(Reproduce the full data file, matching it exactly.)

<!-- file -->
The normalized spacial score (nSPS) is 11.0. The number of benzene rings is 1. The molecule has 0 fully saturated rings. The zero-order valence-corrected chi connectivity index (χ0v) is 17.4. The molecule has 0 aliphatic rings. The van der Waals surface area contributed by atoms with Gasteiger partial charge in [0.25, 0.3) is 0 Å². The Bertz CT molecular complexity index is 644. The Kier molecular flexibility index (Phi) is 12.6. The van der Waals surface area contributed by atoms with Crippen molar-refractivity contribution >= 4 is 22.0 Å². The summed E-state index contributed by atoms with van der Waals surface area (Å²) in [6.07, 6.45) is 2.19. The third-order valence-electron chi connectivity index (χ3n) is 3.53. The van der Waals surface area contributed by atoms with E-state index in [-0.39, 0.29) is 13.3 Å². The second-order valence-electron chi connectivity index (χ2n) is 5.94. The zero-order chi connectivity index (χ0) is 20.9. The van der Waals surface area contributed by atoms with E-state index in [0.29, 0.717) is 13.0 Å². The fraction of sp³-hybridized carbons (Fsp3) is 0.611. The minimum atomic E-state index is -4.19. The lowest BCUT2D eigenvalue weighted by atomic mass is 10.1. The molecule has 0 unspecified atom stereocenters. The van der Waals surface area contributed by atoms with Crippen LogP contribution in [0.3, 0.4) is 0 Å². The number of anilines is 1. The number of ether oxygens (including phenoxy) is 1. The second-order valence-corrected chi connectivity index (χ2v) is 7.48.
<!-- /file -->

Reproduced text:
The normalized spacial score (nSPS) is 11.0. The number of benzene rings is 1. The molecule has 0 fully saturated rings. The zero-order valence-corrected chi connectivity index (χ0v) is 17.4. The molecule has 0 aliphatic rings. The van der Waals surface area contributed by atoms with Gasteiger partial charge in [0.25, 0.3) is 0 Å². The Bertz CT molecular complexity index is 644. The Kier molecular flexibility index (Phi) is 12.6. The van der Waals surface area contributed by atoms with Crippen molar-refractivity contribution >= 4 is 22.0 Å². The summed E-state index contributed by atoms with van der Waals surface area (Å²) in [6.07, 6.45) is 2.19. The third-order valence-electron chi connectivity index (χ3n) is 3.53. The van der Waals surface area contributed by atoms with E-state index in [-0.39, 0.29) is 13.3 Å². The second-order valence-electron chi connectivity index (χ2n) is 5.94. The zero-order chi connectivity index (χ0) is 20.9. The van der Waals surface area contributed by atoms with E-state index in [0.29, 0.717) is 13.0 Å². The fraction of sp³-hybridized carbons (Fsp3) is 0.611. The minimum atomic E-state index is -4.19. The lowest BCUT2D eigenvalue weighted by atomic mass is 10.1. The molecule has 0 unspecified atom stereocenters. The van der Waals surface area contributed by atoms with Crippen LogP contribution in [0.3, 0.4) is 0 Å². The number of anilines is 1. The number of ether oxygens (including phenoxy) is 1. The second-order valence-corrected chi connectivity index (χ2v) is 7.48.